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Best Stores for Buying MP3 and Digital Music You Own Forever

Buying digital music means your tunes won't go away if you stop paying a subscription fee, and it helps artists make more music.

Streaming music from a service like Spotify or Apple Music may be great, but it's not always convenient. For starters you'll need a solid internet connection and, while you can download songs for offline play, if you stop paying the monthly fee the access to your music disappears.

Buying digital music such as MP3s or FLACs makes sense for a number of reasons. The tracks are yours to keep and put on whatever device you want, and it better funds the artist who can then keep making more music. All of these stores offer lossy music files for sale, but most also offer lossless FLAC or ALAC versions for a noticeable increase in quality, and they usually cost the same as MP3s.

Whether you're looking to buy a music single or whole albums, here are the best sites to visit. I'll start with the biggies -- iTunes and Amazon -- and move on to some of my favorites that you may not have heard of, including Bandcamp.

Apple

Average cost per album: $10

Maximum bit rate: 256Kbps (AAC)

iTunes may no longer be the star of Apple's lineup, given that Apple Music is the company's focus right now, but it's still one of the biggest digital marketplaces. iTunes still sets the standard for lossy music downloads, and its catalog should furnish all but your most obscure needs. Technically iTunes doesn't sell MP3s -- instead it sells its own AAC format, but these files can be read by almost every modern player. 

If you use MacOS Catalina you can access it from Music > iTunes Store. Additionally, if you want to download lossless files you will need a Music membership, but you won't be able to keep the music if your subscription ends.

Average cost per album: $10

Maximum bit rate: 320Kbps, Lossless (up to 24kHz)

With the support of many indie music labels, Bandcamp (now a part of Epic Games) is perhaps the best alternative to iTunes or Amazon, particularly if your tastes run to the more esoteric. The site enables you to download in whichever format you like (MP3, FLAC, Apple Lossless) and seemingly as many times as you like, without paying extra. In addition, the site runs regular Bandcamp Friday events, which give 100% of the proceeds to the artist.

Screenshot: Ty Pendlebury/CNET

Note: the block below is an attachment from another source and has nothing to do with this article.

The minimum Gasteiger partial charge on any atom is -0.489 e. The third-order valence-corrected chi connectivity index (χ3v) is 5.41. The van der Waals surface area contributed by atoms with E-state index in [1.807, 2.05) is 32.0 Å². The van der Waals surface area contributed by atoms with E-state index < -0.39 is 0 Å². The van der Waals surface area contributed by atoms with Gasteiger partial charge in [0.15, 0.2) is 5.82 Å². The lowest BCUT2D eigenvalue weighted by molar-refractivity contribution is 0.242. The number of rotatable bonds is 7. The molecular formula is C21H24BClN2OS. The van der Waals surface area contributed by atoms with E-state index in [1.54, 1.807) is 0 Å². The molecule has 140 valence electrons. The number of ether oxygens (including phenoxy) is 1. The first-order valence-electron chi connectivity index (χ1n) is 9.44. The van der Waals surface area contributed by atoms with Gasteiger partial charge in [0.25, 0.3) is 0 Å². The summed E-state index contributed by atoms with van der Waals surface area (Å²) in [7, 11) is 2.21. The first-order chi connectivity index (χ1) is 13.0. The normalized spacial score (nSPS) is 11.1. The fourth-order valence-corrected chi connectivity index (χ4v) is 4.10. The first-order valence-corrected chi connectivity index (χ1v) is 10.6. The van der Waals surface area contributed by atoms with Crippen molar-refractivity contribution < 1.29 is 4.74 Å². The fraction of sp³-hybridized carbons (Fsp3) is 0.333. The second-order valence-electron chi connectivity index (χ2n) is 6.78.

Average cost per album: $9.50

Maximum bit rate: 256Kbps

If you're an Amazon Prime member, then the Amazon Music offering makes a lot of sense. You get a (limited) streaming service and a music store to buy MP3s from, in addition to streaming and automatic rips of physical discs that you buy. 

Note that although Amazon scuttled its "digital locker" service that stores your personal MP3s, the MP3s you buy from Amazon will still be available for streaming and download.

Screenshot: Ty Pendlebury/CNET

Average cost per album: $9

Maximum bit rate: 320Kbps, Lossless (up to 24kHz)

If you're looking for a wide selection of MP3s (and also FLAC files) 7Digital is a viable alternative to the Qobuz download store (which doesn't have MP3s). 7Digital is available in a number of countries and has decent pricing and regular sales offers. Though music is added to the site regularly it's often more difficult to find than on other sites -- in the US the front page and other discovery features haven't been updated in over two years.

Screenshot: Ty Pendlebury/CNET

Average cost per album: $10

Maximum bit rate: 320Kbps, Lossless (Up to 24kHz)

If your tastes run to dance music with a sprinkling of indie, then you'll find a lot to love about Bleep. The site also has a good selection of 16-bit and 24-bit FLACs that aren't subject to the price hikes of some competitive vendors.

MP3 FAQs

How can I buy MP3 songs?

Despite the rise of streaming, millions of MP3s are still available for sale and the number of tracks is growing all of the time. All of the stores listed here enable you to either download songs legally to a computer or directly to your phone -- and most offer dedicated apps for Android. Be aware that due to Apple restrictions, iOS users may not be able to buy music from sources other than iTunes on their phones.

Where can I buy music instead of Google Play?

Google Play Music stopped selling MP3s in late 2020 as the company moved to the streaming-only YouTube Music. All of the above services offer an excellent alternative to Google Play Music, and some such as Bandcamp offer higher-quality lossless for the same price. One feature that YouTube Music did carry over from Google Play Music is the music locker, which lets you upload your own music library.

Which is better, MP3 or FLAC?

MP3 is known as a "lossy" format because it removes audio information in order to reduce file sizes, even at the maximum 320kbps rate. By comparison, FLAC is a "lossless" format because it doesn't remove info and instead compresses music in a similar way to a ZIP file. As a result, a FLAC sounds better than an MP3, especially one that's been ripped at a low 128-kbps bit rate.